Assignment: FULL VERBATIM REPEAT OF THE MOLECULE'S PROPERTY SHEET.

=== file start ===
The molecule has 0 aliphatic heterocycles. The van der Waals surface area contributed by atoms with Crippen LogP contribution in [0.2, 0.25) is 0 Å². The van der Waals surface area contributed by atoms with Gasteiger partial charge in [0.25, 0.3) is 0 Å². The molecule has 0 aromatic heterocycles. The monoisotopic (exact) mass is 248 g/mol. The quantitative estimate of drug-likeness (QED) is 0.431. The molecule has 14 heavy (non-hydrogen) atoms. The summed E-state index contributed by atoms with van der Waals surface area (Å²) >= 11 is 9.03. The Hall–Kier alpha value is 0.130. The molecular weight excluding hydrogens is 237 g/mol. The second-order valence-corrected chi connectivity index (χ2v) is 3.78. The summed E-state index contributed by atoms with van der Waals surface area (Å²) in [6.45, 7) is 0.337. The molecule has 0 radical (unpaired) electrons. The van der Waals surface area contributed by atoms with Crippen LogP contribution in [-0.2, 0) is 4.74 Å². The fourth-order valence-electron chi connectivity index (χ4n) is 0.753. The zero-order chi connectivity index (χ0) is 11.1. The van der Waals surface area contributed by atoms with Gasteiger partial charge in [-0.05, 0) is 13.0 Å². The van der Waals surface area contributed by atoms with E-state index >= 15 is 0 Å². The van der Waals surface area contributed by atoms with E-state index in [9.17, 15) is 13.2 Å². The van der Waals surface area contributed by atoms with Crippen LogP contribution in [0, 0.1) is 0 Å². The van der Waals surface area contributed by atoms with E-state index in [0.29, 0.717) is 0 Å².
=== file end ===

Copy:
The molecule has 0 aliphatic heterocycles. The van der Waals surface area contributed by atoms with Crippen LogP contribution in [0.2, 0.25) is 0 Å². The van der Waals surface area contributed by atoms with Gasteiger partial charge in [0.25, 0.3) is 0 Å². The molecule has 0 aromatic heterocycles. The monoisotopic (exact) mass is 248 g/mol. The quantitative estimate of drug-likeness (QED) is 0.431. The molecule has 14 heavy (non-hydrogen) atoms. The summed E-state index contributed by atoms with van der Waals surface area (Å²) >= 11 is 9.03. The Hall–Kier alpha value is 0.130. The molecular weight excluding hydrogens is 237 g/mol. The second-order valence-corrected chi connectivity index (χ2v) is 3.78. The summed E-state index contributed by atoms with van der Waals surface area (Å²) in [6.45, 7) is 0.337. The molecule has 0 radical (unpaired) electrons. The van der Waals surface area contributed by atoms with Crippen LogP contribution in [-0.2, 0) is 4.74 Å². The fourth-order valence-electron chi connectivity index (χ4n) is 0.753. The zero-order chi connectivity index (χ0) is 11.1. The van der Waals surface area contributed by atoms with Gasteiger partial charge in [-0.05, 0) is 13.0 Å². The van der Waals surface area contributed by atoms with E-state index >= 15 is 0 Å². The van der Waals surface area contributed by atoms with E-state index in [9.17, 15) is 13.2 Å². The van der Waals surface area contributed by atoms with Crippen LogP contribution in [0, 0.1) is 0 Å². The van der Waals surface area contributed by atoms with E-state index in [0.29, 0.717) is 0 Å².